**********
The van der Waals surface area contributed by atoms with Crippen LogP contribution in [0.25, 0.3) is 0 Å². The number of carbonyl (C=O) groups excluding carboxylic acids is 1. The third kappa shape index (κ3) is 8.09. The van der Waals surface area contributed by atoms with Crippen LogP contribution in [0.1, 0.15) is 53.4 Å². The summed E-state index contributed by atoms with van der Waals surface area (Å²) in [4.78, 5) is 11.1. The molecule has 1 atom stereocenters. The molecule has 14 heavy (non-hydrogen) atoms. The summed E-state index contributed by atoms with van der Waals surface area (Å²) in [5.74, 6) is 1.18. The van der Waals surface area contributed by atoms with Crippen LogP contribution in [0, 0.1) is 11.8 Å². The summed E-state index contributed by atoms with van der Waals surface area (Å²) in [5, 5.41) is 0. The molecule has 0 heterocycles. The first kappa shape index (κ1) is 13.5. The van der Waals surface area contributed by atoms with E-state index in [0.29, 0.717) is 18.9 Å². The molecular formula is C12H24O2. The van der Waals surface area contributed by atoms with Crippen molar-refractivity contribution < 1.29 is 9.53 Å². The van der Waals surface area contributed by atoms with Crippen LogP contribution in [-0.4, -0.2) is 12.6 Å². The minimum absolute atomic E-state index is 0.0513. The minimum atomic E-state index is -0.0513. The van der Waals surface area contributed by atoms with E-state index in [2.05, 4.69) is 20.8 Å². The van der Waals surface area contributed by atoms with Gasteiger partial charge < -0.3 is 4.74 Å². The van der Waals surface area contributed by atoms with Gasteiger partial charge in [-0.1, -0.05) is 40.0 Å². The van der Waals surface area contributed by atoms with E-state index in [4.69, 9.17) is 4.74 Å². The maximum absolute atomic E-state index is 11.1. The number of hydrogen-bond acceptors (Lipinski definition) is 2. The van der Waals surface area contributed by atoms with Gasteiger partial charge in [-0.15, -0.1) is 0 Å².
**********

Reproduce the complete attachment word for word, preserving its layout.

The van der Waals surface area contributed by atoms with Crippen LogP contribution in [0.25, 0.3) is 0 Å². The number of carbonyl (C=O) groups excluding carboxylic acids is 1. The third kappa shape index (κ3) is 8.09. The van der Waals surface area contributed by atoms with Crippen LogP contribution in [0.1, 0.15) is 53.4 Å². The summed E-state index contributed by atoms with van der Waals surface area (Å²) in [4.78, 5) is 11.1. The molecule has 1 atom stereocenters. The molecule has 14 heavy (non-hydrogen) atoms. The summed E-state index contributed by atoms with van der Waals surface area (Å²) in [5.74, 6) is 1.18. The van der Waals surface area contributed by atoms with Crippen LogP contribution in [0, 0.1) is 11.8 Å². The summed E-state index contributed by atoms with van der Waals surface area (Å²) in [5, 5.41) is 0. The molecule has 0 heterocycles. The first kappa shape index (κ1) is 13.5. The van der Waals surface area contributed by atoms with E-state index in [0.29, 0.717) is 18.9 Å². The molecular formula is C12H24O2. The van der Waals surface area contributed by atoms with Crippen molar-refractivity contribution < 1.29 is 9.53 Å². The van der Waals surface area contributed by atoms with Crippen LogP contribution in [-0.4, -0.2) is 12.6 Å². The minimum absolute atomic E-state index is 0.0513. The minimum atomic E-state index is -0.0513. The van der Waals surface area contributed by atoms with E-state index in [2.05, 4.69) is 20.8 Å². The van der Waals surface area contributed by atoms with Gasteiger partial charge < -0.3 is 4.74 Å². The van der Waals surface area contributed by atoms with Gasteiger partial charge in [-0.1, -0.05) is 40.0 Å². The van der Waals surface area contributed by atoms with E-state index in [4.69, 9.17) is 4.74 Å². The maximum absolute atomic E-state index is 11.1. The number of hydrogen-bond acceptors (Lipinski definition) is 2. The van der Waals surface area contributed by atoms with Gasteiger partial charge in [-0.15, -0.1) is 0 Å².